Montjuïc is my favourite place to get away from the hustle and bustle of Barcelona. There are enough secluded spots there to read a book, gape at the stunning views or simply soak up some sun. The beauty of this little mountain is that it’s so close to the city centre that getting here doesn’t seem like an epic mission. Peace and tranquillity are on your doorstep! On my perfect day, I don’t intend to spend much money. I just want to escape the crowds, stroll in the sunshine and admire my surroundings. After all, it’s not every day you get to climb a mountain in the middle of a city!
First off, I make my way to Plaça d’Espanya and take a brief moment to admire the enormity of the old bull ring, which makes for an impressive sight. I stroll down Avinguda de la Reina Maria Cristina towards the “Magic Fountain”, enjoying the spectacle of the miniature fountains dotted the whole way along the street. At the end, I climb the stairs to the Museu Nacional d’Art de Catalunya, a magnificent building from which you can see the whole of Barcelona spread out before you. No matter how many times I see it, this view is breathtaking – one of the best in Barcelona.
After a few photos, I wander into the museum to take in its spectacular interior and maybe take a peek at some of the exhibitions. If the view from the top of the steps wasn’t enough for me, I might take a lift to the rooftop of the museum where I’ll be able to take in even more of the city from a bird’s-eye view, from la Sagrada Familia to Tibidabo and even Barceloneta. Quite a romantic spot! I don’t dawdle too long though – there’s lots more to see.
Once out of the museum, turn left and follow the path around to the back, where it leads off towards the Jardins de Joan Maragall. Depending on my mood I might wander into the gardens – being leafy and shady makes them the perfect spot to read a novel on a hot day. Usually though, I continue over the escalator and further up the mountain. At the top, I cross the road to the Olympic Stadium, where the Olympic games opening and closing ceremonies were held back in 1992. Beside the stadium is the Palau Sant Jordi, built-in the likeness of a tortoise-shell by Japanese architect Arata Isozaki.
I’m not here to think about sports though – I’m here to see the views! With my back to the stadium I walk towards the terraced area where some of the most spectacular sunsets in Barcelona can be seen. The awesome abstract structure of the Communications Tower, built by Santiago Calatrava, can be admired up close from here and makes a great focal point for some amateur photography.
By now it’s late afternoon, so I stroll around the park area and find a good spot to sit and eat my lunch, a delicious pastry which I’ve bought from my local panaderia, Calderón on Sepulveda.
Next, it’s time for a little hike. Walking back towards the stadium I take a right turn and take a shortcut through the car park. A head of me I can see the ancient wall of the Castillo which lines the top of the mountain. I then take a left and climb the hill until I see the entrance to the Botanical Gardens. Here among the ferns and flowers I find what I’m looking for: peace at last! At the very top of the gardens, which lie on a steep incline, I take a moment to gawk at the impressive bonsai collection.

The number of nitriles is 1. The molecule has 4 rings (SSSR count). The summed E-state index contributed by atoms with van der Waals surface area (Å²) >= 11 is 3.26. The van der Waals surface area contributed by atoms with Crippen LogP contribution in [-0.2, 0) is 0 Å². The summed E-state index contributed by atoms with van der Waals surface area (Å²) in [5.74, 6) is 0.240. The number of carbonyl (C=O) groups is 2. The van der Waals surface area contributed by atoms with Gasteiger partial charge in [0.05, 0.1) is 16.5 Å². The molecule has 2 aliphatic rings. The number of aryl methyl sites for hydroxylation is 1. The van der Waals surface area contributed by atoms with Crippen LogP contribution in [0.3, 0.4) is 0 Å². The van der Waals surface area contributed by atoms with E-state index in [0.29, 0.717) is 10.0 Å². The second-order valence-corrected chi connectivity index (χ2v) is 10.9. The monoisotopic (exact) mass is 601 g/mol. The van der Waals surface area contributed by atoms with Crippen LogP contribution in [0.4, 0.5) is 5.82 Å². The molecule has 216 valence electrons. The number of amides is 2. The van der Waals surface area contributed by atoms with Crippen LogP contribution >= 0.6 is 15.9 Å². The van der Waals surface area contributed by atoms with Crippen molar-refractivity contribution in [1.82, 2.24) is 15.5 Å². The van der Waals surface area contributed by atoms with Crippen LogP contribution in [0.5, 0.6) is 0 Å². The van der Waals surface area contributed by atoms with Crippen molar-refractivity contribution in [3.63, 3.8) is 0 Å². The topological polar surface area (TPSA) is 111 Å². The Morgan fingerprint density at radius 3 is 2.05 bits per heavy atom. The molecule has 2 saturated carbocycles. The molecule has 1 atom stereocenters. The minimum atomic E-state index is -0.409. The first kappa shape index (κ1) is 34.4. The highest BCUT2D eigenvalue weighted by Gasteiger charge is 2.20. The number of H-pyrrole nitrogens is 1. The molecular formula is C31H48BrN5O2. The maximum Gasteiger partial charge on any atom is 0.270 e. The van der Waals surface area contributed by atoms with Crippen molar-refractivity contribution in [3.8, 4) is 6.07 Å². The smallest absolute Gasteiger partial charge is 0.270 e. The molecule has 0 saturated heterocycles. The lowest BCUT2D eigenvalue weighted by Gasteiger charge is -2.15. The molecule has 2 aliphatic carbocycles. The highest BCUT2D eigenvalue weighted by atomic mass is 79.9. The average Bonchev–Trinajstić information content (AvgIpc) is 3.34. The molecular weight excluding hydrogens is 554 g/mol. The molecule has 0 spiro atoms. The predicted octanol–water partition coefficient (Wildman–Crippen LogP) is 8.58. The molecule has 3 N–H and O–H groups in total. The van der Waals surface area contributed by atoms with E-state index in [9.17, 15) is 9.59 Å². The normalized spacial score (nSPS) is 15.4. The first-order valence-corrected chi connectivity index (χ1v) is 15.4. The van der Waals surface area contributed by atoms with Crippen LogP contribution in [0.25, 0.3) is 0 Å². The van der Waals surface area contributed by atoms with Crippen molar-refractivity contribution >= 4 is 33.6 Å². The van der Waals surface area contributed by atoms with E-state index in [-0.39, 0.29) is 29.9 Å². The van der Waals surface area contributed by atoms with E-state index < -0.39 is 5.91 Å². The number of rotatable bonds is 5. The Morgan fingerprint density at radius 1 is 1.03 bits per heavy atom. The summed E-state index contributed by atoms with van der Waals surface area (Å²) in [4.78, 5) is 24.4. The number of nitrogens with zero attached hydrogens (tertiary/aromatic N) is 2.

After surrounding myself with so much greenery and beauty, I’m ready for more hiking. From the exit of the Botanical Gardens I take a right, then another right, and I’m climbing the mountain towards the Castillo de Montjuïc, an old military fortress that sits proudly at the top of the summit. Built in 1640 during the revolt against Felipe IV, the castle is the icing on the cake of my stroll through Montjuïc. It remained a military prison right up until 1960, when Franco had it turned into a museum. Today, it is stepped in Barcelonian history and remains a must-see.
It’s the end of the day now and the sun is slipping lazily under its blanket on the horizon. For one final visual feast, I take the cable car from the top of Montjuïc all the way down to Barceloneta, where I finish my day with a glass of sangria. After all that hiking, I’ve earned it!
Rachel travelled around Spain last year but when she got to Barcelona, she knew she had found “the one” and decided to stay! She’s a digital nomad and a copywriter who is using Barcelona as a base to travel the rest of Europe. Barcelona is where she discovered her two great loves: cycling and street art. Follow Rachel’s adventures on her blog and Twitter.
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The views from Montjuïc look amazing. I’ve been to Barcelona once but am now regretting that I didn’t know about Montjuïc back then. Looks like a lovely place to visit.
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How long would you say that the walk up takes?
Or alternatively what time did u start and finish your day mentioned in the article?
I’d love to go up and relax and explore but i want to know how much walking is involved…
Hi Dee! To get from Placa d’Espanya to the museum, it takes just five minutes because there are escalators the whole way. From the museum to the Olympic Stadium is about a ten minute walk (again, with an escalator to make things easy). Then from the Olympic Stadium up the botanical gardens will probably take you another 10-15 minutes walk, and from there it’s another 10-15 mins up very steep hill to the Castillo. The good news is that you can actually drive up Montjuic and this should be quite cheap to do in a taxi! You can also go to Barceloneta and get the cable car up the mountain instead, which is about 7euro. Enjoy!!
Wow look at those views from Montjuïc look awesome. My friends just got back from Barcelona and Sevilla but didnt tell me about Montjuïc. When I go in October I will definitely be checking this place out.
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